Effective network troubleshooting requires collecting and correlating thousands of data points across your entire stack. The more data you ingest, however, the more data you have to search through in order to locate important signals. This can make it hard to find the information you need during time-sensitive investigations.
Datadog Network Performance Monitoring (NPM) provides enhanced search and mapping capabilities that help you quickly pinpoint critical metrics, giving you clear visibility into the health of your network at any given time. NPM’s new search experience delivers streamlined, unified filtering that enables you to comb through both client and server data simultaneously for a complete picture of communication across your network. And with clustered maps, you can organize large quantities of network data into neatly categorized visualizations to quickly sort through your endpoints.
In this post, we’ll explore how NPM helps you:
- Analyze client and server data together using a unified search bar
- Use clustered network maps to assess high-cardinality traffic
To understand the flow of traffic through your system, you need to view network metrics that show you both where that traffic originated and where it terminated. The new NPM search experience allows you to combine both client and server data in one search bar for complete network visibility and streamlined troubleshooting. You can select which type of endpoints you want to filter the data for: client, server, or a combination of the two. Then you can use features like autocomplete, recent searches, and Saved Views to create useful filter queries more easily. You can also enter the tags you want to group the data by, such as cluster, host, and region. NPM displays the results broken down by the chosen client and server groupings.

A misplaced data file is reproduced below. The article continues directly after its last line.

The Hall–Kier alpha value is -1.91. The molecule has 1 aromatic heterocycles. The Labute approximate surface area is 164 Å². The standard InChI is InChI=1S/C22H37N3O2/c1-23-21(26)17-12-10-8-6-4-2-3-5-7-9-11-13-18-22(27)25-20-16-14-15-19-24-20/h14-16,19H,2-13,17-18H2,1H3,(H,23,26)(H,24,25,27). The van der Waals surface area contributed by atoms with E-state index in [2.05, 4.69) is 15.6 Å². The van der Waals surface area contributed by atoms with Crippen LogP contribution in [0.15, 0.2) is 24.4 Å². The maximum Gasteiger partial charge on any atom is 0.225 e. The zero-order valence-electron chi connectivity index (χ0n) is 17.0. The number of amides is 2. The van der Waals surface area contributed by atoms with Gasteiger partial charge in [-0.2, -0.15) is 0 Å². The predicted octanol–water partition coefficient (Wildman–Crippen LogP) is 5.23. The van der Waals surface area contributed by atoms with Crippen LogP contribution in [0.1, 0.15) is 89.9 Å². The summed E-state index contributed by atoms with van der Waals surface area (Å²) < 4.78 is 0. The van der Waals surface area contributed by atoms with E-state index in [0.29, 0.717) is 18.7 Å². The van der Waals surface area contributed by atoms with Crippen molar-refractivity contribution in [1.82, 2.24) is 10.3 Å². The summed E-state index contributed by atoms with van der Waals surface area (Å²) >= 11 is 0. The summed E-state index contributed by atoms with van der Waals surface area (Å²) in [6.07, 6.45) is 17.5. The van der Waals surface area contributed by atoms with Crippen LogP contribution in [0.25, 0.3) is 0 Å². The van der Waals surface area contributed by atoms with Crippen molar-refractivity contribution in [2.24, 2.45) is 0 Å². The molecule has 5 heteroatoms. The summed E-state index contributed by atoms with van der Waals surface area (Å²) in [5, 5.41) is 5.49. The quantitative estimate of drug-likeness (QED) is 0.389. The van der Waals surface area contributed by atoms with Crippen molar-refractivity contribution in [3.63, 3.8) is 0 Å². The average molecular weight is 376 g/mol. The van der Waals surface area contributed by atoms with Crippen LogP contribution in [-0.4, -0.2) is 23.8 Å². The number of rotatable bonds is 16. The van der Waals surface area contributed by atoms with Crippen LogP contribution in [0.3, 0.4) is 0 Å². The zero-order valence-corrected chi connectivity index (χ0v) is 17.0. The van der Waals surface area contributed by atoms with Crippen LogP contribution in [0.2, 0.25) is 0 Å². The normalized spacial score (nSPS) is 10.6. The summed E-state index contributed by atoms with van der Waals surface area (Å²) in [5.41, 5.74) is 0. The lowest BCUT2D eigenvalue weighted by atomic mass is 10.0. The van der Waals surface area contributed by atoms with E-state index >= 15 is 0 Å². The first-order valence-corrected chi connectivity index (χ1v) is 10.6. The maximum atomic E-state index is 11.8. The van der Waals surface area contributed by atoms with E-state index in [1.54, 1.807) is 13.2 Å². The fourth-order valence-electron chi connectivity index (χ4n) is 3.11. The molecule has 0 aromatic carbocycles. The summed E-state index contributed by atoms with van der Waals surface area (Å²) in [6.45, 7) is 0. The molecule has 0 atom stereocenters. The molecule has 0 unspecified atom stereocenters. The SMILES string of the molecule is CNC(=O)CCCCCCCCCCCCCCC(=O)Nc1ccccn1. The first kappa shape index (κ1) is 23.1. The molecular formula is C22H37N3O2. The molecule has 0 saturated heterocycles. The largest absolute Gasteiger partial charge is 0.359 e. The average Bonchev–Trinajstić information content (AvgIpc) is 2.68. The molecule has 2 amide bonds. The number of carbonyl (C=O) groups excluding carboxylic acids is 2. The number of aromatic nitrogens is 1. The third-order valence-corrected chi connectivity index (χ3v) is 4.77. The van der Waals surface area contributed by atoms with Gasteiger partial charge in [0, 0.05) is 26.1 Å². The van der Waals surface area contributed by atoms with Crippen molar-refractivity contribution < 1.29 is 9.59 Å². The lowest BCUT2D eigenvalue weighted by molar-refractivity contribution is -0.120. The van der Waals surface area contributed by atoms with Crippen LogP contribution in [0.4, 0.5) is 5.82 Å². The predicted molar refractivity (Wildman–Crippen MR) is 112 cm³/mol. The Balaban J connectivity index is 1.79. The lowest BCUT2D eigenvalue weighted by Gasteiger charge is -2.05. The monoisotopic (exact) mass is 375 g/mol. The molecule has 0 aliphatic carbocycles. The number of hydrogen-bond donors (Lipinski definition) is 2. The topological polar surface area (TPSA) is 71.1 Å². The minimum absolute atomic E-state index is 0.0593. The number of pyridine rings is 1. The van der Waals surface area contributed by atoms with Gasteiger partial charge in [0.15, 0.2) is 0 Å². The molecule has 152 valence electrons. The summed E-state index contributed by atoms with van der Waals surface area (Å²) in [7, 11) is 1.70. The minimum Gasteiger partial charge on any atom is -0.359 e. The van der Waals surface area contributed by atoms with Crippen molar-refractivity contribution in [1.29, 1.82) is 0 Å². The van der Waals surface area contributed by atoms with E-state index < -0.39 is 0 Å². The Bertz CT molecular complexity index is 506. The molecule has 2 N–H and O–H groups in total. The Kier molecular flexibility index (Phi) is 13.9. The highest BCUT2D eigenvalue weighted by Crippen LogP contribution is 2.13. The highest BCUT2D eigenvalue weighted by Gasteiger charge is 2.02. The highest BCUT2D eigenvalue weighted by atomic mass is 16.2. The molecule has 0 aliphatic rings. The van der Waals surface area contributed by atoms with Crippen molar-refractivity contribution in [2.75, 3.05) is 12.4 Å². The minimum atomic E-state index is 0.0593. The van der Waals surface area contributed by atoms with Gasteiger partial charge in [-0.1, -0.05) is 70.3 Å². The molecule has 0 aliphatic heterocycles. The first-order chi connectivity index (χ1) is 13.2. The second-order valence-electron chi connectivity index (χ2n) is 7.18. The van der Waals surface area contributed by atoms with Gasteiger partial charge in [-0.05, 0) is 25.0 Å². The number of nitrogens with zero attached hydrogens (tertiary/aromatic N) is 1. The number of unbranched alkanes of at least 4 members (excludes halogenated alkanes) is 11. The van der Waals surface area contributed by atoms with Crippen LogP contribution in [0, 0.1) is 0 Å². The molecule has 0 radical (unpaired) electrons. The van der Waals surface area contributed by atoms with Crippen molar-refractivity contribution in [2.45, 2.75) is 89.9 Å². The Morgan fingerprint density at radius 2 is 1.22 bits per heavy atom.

The universal search bar can help you not only quickly find the data you’re looking for but also understand what data might be missing. For example, let’s say you’re troubleshooting a recent outage involving one of your services. After filtering your client and server communications based on the relevant service tags, you discover that data isn’t being transmitted between two key hosts. Upon further investigation, you determine that this dependency was removed during a recent update and decide to contact the appropriate team to come up with a solution.
The NPM network map already helps you analyze traffic within your network by enabling you to trace the flow of requests and responses between your endpoints. By following these paths, you can easily identify dependencies and bottlenecks in your system.
To streamline the visualization experience for customers with a large number of endpoints, the network map comes with a cluster view that groups your endpoints automatically or by the attribute of your choice. You can sort your metrics by filters such as zone and environment, helping you to scope your data to the factors that are most relevant to your investigations. To dig deeper into a cluster, you can select it to access a high-level summary of performance metrics—including statistics on your volume, TCP, and connection data—for all the endpoints in that group.
You can also easily pivot to additional information about the relevant endpoints in a cluster. Let’s say that you’re troubleshooting an increase in latency within a certain region. After clustering your map based on the
datacenter tag, you can pinpoint the cluster that is experiencing the issue. From here, you can jump to a view of the related hosts in NPM. The color-coded infrastructure map then helps you identify the problematic host.
Datadog Network Performance Monitoring enables you to quickly assess your network activity, giving you real-time insights that you can use to identify root causes. With NPM’s new search experience, you can streamline your network investigations by instantly locating critical metrics and inspecting your infrastructure’s dependencies. You can then visualize those metrics in the network map view to home in on unusual activity, even for very complex networks.